EPFL researchers have developed electronic fibers that, when embedded in textiles, can collect a wealth of information about our bodies by measuring subtle and complex fabrics deformations. Their technology relies on transmission line theory and offers a host of applications, such as in health care and robotics.
Professor Fabien Sorin and doctoral assistant Andreas Leber, at the Laboratory of Photonic Materials and Fibre Devices (FIMAP) in EPFL’s School of Engineering, have developed a technology that can be used to detect a body’s movements – and a whole lot more. “Imagine clothing or hospital bed sheets capable of monitoring your breathing and other vital movements, or AI-powered textiles that allow robots to interact more safely and intuitively with humans” says Leber. “The soft transmission lines that we’ve developed open the door to all of this.”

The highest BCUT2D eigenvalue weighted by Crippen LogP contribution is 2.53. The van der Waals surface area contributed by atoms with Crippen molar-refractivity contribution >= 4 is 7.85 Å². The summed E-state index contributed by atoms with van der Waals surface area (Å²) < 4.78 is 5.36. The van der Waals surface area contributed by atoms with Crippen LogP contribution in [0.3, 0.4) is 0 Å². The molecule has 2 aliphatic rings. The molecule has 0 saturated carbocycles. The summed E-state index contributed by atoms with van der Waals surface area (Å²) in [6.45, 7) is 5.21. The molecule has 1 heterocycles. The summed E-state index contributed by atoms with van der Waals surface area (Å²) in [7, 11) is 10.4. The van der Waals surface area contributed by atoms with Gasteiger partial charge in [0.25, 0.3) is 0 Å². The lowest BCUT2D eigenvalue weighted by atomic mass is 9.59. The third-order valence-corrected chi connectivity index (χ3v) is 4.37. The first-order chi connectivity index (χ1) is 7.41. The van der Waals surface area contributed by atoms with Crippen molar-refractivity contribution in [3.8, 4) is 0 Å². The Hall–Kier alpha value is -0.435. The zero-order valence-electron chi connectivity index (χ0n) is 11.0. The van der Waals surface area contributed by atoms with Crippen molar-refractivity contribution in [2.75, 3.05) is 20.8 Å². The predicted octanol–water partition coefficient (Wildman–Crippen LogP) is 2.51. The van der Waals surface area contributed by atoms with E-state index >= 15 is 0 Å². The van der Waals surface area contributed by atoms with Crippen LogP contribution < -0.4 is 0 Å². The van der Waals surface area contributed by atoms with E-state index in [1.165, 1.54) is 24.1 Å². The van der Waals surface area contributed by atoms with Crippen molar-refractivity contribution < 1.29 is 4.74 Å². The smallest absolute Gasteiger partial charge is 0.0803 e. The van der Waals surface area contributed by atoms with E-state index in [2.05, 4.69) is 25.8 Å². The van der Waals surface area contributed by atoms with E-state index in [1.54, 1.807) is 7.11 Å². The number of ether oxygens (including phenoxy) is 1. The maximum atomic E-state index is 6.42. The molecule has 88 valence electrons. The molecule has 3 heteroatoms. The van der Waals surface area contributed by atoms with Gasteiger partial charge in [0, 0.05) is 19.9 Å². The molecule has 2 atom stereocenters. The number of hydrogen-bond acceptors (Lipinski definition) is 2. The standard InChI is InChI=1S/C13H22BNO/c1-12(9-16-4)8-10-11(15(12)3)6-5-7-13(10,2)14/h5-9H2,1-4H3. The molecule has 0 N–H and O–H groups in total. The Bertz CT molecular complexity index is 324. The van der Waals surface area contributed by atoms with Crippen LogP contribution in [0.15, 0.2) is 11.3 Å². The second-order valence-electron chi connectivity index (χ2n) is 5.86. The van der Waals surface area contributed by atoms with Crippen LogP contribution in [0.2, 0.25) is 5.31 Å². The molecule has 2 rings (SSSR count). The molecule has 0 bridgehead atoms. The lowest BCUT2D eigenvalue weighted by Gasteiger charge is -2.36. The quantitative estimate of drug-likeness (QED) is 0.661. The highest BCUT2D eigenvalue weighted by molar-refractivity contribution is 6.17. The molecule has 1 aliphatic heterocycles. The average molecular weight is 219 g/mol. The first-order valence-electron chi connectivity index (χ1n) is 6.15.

Stretching, pressing and twisting
The researchers invented a sensor that can detect different kinds of fabric deformation such as stretch, pressure and torque – all at the same time. “Finding a method for differentiating all these convoluted movements was our biggest challenge, because it is very difficult for sensors to measure several stimulations simultaneously,” says Leber. “Also, conventional sensors in textiles have several drawbacks. First, they are fragile and break easily. Second, you need a lot of them to cover a large area, which eliminates many of the advantages of fabrics. And third, each type of conventional sensor can detect only one kind of deformation.”
Source: “Smart textiles powered by soft transmission lines”, Valerie Geneux, EPFL News